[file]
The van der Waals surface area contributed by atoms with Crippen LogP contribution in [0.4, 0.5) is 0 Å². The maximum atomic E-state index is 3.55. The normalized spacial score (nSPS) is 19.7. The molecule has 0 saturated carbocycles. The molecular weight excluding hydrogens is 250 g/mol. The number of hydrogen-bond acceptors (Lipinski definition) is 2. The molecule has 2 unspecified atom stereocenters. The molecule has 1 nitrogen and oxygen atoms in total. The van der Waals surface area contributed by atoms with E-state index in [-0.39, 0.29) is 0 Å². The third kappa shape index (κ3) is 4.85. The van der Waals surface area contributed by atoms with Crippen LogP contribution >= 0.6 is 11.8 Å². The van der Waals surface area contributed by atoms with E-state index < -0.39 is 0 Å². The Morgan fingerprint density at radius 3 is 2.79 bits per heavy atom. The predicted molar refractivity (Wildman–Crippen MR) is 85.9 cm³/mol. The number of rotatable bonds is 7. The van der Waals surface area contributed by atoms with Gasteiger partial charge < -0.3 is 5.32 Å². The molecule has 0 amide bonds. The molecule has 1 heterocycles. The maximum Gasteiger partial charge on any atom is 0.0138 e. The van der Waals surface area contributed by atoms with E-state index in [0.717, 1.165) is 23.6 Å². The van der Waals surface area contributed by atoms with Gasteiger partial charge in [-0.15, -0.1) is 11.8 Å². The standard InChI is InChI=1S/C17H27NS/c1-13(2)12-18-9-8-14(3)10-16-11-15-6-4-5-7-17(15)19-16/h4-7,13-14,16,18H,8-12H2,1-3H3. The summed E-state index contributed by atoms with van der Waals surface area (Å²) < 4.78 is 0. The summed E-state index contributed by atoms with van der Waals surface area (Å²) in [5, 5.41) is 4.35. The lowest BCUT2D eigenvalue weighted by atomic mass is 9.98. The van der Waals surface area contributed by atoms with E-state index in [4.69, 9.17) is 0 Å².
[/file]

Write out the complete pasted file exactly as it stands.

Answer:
The van der Waals surface area contributed by atoms with Crippen LogP contribution in [0.4, 0.5) is 0 Å². The maximum atomic E-state index is 3.55. The normalized spacial score (nSPS) is 19.7. The molecule has 0 saturated carbocycles. The molecular weight excluding hydrogens is 250 g/mol. The number of hydrogen-bond acceptors (Lipinski definition) is 2. The molecule has 2 unspecified atom stereocenters. The molecule has 1 nitrogen and oxygen atoms in total. The van der Waals surface area contributed by atoms with E-state index in [-0.39, 0.29) is 0 Å². The third kappa shape index (κ3) is 4.85. The van der Waals surface area contributed by atoms with Crippen LogP contribution >= 0.6 is 11.8 Å². The van der Waals surface area contributed by atoms with E-state index < -0.39 is 0 Å². The Morgan fingerprint density at radius 3 is 2.79 bits per heavy atom. The predicted molar refractivity (Wildman–Crippen MR) is 85.9 cm³/mol. The number of rotatable bonds is 7. The van der Waals surface area contributed by atoms with Gasteiger partial charge < -0.3 is 5.32 Å². The molecule has 0 amide bonds. The molecule has 1 heterocycles. The maximum Gasteiger partial charge on any atom is 0.0138 e. The van der Waals surface area contributed by atoms with E-state index in [0.717, 1.165) is 23.6 Å². The van der Waals surface area contributed by atoms with Gasteiger partial charge in [-0.15, -0.1) is 11.8 Å². The standard InChI is InChI=1S/C17H27NS/c1-13(2)12-18-9-8-14(3)10-16-11-15-6-4-5-7-17(15)19-16/h4-7,13-14,16,18H,8-12H2,1-3H3. The summed E-state index contributed by atoms with van der Waals surface area (Å²) < 4.78 is 0. The summed E-state index contributed by atoms with van der Waals surface area (Å²) in [5, 5.41) is 4.35. The lowest BCUT2D eigenvalue weighted by atomic mass is 9.98. The van der Waals surface area contributed by atoms with E-state index in [4.69, 9.17) is 0 Å².